Penguins notebook: Intensity remains for game against Capitals
Capitals captain Alex Ovechkin is stopped y Penguins goaltender Marc-Andre Fleury during the Winter Classic at Heinz Field on Jan. 1.
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If it were not for injuries to forwards Sidney Crosby, Evgeni Malkin, Mark Letestu and Arron Asham, the Penguins' game today at Washington would mark the return to normalcy for what has become an intense rivalry.
The previous time the teams played was New Year's Day in the outdoor Winter Classic at Heinz Field, a 3-1, rain-soaked Washington win. Even when they met for the first time this season, a 3-2 Penguins shootout victory Dec. 23 in Washington, there already was immense buildup for the outdoor game.
"I think every time we play them, it's always a tough game, an intense game," Penguins goaltender Marc-Andre Fleury said Saturday. "Losing that one at Heinz Field is a little tough. I know everybody's looking forward to playing that one [today].
"It was even for both sides playing outside on that ice, but it's just back to normal, a hockey rink."
Gone is the crew from HBO, which was filming a "24/7" series during the first two games.
"It's about winning the game against one of the top teams in the East," said forward Max Talbot.
"There are no cameras around, no HBO, and we're not going to play outside. But it's still a team that we like to play."
Washington coach Bruce Boudreau told reporters after his team's practice Saturday that the Penguins will be highly motivated.
"I wish they weren't, but they're going to be," he said. "So we'd better be ready for a hurricane to blow into town."
For many, the Penguins-Capitals game can serve as the early segment of a sports doubleheader with the Super Bowl. The Penguins are eager to get home in time to see the Steelers play Green Bay.
A few of the Penguins have an interesting story about loyalties:
• Center Jordan Staal didn't care anything about the NFL or know anything about the Steelers when he arrived from Ontario as a teenager in 2006.
"Living here, it's hard not to start watching and start loving the Steelers and what they do," he said.
"It's definitely something that I enjoy watching now. I'm very excited for them."
• Winger Eric Tangradi grew up in Philadelphia, but is making allowances for the Steelers.
"I was joking a little bit in an interview last week about hating the Steelers, but, since it's the state of Pennsylvania, I can root for the Steelers, and, being in Pittsburgh, it doesn't hurt, either," said Tangradi, who last week was recalled from Wilkes-Barre/Scranton.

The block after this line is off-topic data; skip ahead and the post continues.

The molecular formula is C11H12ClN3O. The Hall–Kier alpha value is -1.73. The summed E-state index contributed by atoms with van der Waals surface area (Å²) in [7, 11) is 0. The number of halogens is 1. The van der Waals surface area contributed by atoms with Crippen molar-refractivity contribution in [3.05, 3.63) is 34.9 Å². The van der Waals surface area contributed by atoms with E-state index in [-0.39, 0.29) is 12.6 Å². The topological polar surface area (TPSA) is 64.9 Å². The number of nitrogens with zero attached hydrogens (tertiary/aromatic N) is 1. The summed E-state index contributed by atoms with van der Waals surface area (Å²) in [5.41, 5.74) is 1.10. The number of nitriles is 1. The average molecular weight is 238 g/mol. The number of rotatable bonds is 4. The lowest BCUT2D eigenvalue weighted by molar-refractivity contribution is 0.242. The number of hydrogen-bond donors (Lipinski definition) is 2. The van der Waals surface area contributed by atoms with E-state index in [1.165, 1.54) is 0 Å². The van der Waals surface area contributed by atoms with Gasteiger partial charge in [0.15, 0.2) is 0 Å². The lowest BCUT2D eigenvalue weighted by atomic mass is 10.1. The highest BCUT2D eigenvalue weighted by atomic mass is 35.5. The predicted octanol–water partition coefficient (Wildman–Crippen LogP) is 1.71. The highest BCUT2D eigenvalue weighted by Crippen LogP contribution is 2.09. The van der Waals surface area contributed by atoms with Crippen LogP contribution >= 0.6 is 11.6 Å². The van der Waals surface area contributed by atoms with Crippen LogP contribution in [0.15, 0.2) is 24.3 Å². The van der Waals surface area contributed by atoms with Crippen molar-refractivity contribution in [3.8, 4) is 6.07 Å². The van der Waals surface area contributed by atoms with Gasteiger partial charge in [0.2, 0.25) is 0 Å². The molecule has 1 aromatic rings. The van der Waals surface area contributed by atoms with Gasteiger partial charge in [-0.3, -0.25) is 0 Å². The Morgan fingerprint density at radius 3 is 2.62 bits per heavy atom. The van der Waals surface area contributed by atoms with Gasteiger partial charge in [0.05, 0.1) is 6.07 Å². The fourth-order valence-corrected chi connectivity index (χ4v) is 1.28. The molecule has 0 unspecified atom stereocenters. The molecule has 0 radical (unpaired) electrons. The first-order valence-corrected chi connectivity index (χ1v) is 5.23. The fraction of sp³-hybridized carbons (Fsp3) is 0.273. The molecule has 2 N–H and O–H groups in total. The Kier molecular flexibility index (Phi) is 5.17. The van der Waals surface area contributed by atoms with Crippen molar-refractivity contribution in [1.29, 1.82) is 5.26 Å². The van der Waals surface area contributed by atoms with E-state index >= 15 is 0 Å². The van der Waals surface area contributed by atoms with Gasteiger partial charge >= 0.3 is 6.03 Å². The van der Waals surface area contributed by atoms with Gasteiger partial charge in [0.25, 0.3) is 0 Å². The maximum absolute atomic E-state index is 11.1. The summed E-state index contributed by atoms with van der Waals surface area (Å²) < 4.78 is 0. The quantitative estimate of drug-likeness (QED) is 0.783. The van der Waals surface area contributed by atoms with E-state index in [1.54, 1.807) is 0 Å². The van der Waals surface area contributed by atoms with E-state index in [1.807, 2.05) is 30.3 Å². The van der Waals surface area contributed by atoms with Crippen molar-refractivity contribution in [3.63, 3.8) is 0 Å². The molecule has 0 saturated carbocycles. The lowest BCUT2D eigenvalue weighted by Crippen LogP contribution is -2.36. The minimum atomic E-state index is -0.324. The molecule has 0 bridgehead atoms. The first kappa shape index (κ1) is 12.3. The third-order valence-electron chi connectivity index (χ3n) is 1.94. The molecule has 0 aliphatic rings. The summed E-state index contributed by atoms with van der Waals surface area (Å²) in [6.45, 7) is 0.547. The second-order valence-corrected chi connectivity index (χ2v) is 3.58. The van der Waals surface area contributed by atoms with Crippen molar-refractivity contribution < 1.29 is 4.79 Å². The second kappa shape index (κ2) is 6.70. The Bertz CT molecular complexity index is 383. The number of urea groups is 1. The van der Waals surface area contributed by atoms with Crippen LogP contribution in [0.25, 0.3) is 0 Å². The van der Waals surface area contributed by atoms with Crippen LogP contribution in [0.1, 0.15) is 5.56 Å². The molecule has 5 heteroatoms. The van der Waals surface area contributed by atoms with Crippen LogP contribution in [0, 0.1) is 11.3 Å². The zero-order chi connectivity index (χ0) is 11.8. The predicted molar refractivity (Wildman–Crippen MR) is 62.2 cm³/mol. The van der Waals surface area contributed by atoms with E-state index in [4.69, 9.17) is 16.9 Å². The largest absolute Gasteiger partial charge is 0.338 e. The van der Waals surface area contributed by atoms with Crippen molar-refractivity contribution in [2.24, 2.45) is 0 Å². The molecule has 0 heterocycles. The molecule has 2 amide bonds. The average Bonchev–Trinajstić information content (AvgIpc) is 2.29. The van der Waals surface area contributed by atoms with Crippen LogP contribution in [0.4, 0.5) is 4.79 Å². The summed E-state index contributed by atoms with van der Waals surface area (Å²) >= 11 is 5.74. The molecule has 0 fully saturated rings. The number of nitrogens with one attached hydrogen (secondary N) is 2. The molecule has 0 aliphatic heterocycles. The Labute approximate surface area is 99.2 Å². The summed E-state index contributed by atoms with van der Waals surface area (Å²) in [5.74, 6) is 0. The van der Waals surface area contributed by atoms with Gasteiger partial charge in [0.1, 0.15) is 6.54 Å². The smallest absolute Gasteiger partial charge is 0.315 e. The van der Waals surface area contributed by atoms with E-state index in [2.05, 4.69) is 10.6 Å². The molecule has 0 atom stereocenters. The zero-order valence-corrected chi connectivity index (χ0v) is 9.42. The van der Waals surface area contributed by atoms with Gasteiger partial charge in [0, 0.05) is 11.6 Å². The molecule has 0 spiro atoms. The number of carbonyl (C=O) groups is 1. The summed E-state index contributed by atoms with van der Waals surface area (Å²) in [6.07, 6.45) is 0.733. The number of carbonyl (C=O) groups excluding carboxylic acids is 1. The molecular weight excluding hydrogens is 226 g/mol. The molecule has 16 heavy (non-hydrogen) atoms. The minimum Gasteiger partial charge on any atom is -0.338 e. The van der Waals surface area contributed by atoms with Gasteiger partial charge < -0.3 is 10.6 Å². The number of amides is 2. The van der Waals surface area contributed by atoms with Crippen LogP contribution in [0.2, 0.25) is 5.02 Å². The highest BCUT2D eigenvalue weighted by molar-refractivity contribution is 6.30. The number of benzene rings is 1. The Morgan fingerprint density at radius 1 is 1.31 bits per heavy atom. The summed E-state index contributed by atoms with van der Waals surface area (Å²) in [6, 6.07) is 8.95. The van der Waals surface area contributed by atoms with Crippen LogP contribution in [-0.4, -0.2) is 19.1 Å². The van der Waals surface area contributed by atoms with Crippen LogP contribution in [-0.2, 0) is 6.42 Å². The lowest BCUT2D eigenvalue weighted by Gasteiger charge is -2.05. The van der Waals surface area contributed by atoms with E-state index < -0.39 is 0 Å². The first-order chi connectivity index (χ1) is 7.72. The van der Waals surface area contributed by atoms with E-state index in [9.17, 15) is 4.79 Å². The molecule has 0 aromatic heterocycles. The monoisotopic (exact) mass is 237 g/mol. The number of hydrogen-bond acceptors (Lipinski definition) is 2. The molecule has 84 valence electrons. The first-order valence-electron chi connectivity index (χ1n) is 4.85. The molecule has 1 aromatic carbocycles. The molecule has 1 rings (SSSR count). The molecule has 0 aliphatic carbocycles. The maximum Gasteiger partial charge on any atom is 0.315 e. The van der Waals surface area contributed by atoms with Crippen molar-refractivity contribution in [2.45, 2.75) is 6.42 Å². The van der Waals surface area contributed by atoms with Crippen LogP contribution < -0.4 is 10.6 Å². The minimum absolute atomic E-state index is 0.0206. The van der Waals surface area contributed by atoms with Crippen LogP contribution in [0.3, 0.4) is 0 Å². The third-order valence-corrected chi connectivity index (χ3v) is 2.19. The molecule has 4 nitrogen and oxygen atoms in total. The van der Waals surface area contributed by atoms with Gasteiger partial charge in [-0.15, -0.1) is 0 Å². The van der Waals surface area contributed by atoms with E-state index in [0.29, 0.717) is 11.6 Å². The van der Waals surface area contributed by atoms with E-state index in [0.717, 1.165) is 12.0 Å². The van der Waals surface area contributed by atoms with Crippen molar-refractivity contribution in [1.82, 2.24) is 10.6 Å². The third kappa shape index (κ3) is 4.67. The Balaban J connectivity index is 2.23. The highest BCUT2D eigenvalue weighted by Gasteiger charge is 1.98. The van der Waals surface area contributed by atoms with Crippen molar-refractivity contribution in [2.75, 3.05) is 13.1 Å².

"I'm a big-time Eagles and Phillies fan, but the Eagles are out," he said. "They didn't belong in the Super Bowl, so I can cheer for the Steelers now."
• Defenseman Ben Lovejoy is from New Hampshire, a diehard New England Patriots fan. He pulled for the Steelers to beat the New York Jets in the AFC title game because the Jets had ousted New England and because "they're just generally obnoxious," he said.
"This week, I'm cheering for the Steelers again because I'm here, but I'm not going to live and die as if it was the Patriots playing."
Those words brought howls from eavesdropping defenseman Alex Goligoski, a Packers fan who apparently thought he had an ally in Lovejoy.
"Goligoski, it makes no sense why he's a Green Bay fan; he's from Minnesota," Lovejoy said between fits of laughter. "I went to my first Steelers game this year, and I had a good time, so I'll be cheering for them."
The game he saw? The 39-26 loss to New England, of course.
Crosby will miss his 13th game today. He had a 25-game points streak earlier and was leading the NHL with 66 points in 41 games before a concussion forced him out of the lineup.
For some perspective on how dominant he was, consider that going into Saturday, Crosby would have been the leading scorer for 28 of the 30 NHL teams. He would have held at least a 10-point lead over the next-highest scorer on 27 teams and at least a 20-point lead on 19 teams.
Defenseman Zbynek Michalek was excused from practice but is expected to play today, coach Dan Bylsma said. ... Tangradi lost a shootout with Wilkes-Barre before his promotion, but he has not shaved the moustache that was his penance. "Out of respect to the moustache and to the boys in Wilkes-Barre, I'm going to keep it going for the time being," he said.
First Published February 6, 2011 12:00 am